Materials Performance Supplements


Materials Performance is the world's most widely circulated magazine dedicated to corrosion prevention and control. MP provides information about the latest corrosion control technologies and practical applications for every industry and environment.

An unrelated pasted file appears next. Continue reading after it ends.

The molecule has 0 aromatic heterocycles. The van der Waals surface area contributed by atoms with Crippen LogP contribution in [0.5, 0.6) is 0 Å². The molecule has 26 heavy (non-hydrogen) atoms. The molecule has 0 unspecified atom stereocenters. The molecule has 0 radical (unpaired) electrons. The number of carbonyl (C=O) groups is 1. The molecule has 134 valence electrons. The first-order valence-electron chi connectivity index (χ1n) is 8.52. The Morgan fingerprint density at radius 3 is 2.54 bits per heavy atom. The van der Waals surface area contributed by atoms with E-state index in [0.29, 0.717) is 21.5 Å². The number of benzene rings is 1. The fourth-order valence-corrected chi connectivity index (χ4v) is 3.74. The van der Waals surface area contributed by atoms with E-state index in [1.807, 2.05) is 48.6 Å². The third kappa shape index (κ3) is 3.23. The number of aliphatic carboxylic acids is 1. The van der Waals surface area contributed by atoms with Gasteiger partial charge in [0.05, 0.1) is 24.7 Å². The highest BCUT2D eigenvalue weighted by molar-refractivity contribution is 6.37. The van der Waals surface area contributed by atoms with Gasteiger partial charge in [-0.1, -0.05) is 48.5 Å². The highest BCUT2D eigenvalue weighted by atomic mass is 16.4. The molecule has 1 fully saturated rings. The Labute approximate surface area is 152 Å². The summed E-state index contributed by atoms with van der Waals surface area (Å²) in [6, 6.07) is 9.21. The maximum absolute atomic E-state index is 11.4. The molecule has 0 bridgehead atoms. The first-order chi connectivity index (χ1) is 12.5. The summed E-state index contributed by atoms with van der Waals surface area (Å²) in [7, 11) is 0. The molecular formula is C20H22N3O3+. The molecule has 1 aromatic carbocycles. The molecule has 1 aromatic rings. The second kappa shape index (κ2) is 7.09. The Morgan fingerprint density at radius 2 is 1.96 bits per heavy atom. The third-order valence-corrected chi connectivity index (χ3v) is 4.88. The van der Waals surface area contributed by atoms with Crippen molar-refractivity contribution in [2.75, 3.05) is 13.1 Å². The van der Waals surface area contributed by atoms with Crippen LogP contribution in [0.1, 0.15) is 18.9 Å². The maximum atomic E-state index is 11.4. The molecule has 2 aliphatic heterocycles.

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Particle size influences many properties and is a valuable indicator of performance. This is true for powders, suspensions, emul- sions, and aerosols. The size and shape of powders inf luences f low and compaction properties. Larger, more spherical particles will typically flow more easily than smaller particles that tend to agglomerate. 6 Smaller particles dissolve more quickly and lead to higher suspension viscosities than larger ones. In the case of a VCI, size also matters. Figure 2 shows a comparison of parti- cles, contaminants, and the agglomeration of small particles, all of which can influence the effectiveness of corrosion protection. Nanotechnology deals with structures that are 100 nm or smaller and involves devel- oping materials or devices within that size range. To improve corrosion performance, nano-size powders are incorporated into VCIs. Particle deposition is the sponta- neous attachment of particles to surfaces. The particles in question are normally col- loidal, while the surfaces involved may be planar, curved, or represent particles much larger in size than the depositing ones. Depositing particles may form a monolayer that inhibits further particle deposition or may facilitate further particle deposition depending on the dynamics. As determined in this research , the VCIs are adsorbed to the metal surface by physiosorption . Ir ving Langmuir devel- oped an adsorption isotherm that models gases adsorbed to solid surfaces. 7-10 It is a semi-empirical isotherm with a kinetic basis and was derived based on statistical thermodynamics. It is the most common isotherm equation to use due to its simplic- ity and its ability to fit a variety of adsorp- tion data. It is based on four assumptions: 1. All of the adsorption sites are equiva- lent and each site can only accommo- date one molecule. 2. The surface is energetically homoge- neous and adsorbed molecules do not interact. 3. There are no phase transitions. 4. At the maximum adsorption, only a monolayer is formed. Adsorption only occurs on localized sites on the surface, not with other adsorbates. Some of the criteria assumed in Lang- muir's model do not fit with the obser - vation s from thi s inv e sti gation . Th ere are always imperfections on the surface, a d s orb ed m o l e cul e s are n ot n e c e ssar - ily in er t, and th e m echani sm i s clearly not th e sam e for th e first molecules to adsorb to a surface as for the last mole- cules. Another condition has to do with the thickness of particle deposition, and more likely, molecules will adsorb to the initial monolayer. Despite its shortcom- ings, th e L angmuir i soth erm has many applications in surface kinetics. For the Brunauer Emmett Teller (BET) Model (an isotherm developed by Stephen Brunauer, Paul Emmett, and Edward Teller), given that the four assumptions made to fit the Langmuir isotherm model are, in general, not realistic, it is assumed that the mol- ecules may form multilayers (Figure 3). However, BET theor y ignores inhomoge- neities of the surface and lateral adsor - bate-adsorbate interactions. 11 FIGURE 2 Relative size for particles, aggregates, and corrosive species. FIGURE 3 Atomic models for possible types of surface coverage, monolayer or multiple particle deposition on the metal. 11 FIGURE 4 Left: VCI-A nano-size particle. Right: VCI-A coarse particle. 5 CORTEC SUPPLEMENT TO MP MATERIALS PERFORMANCE JUNE 2017

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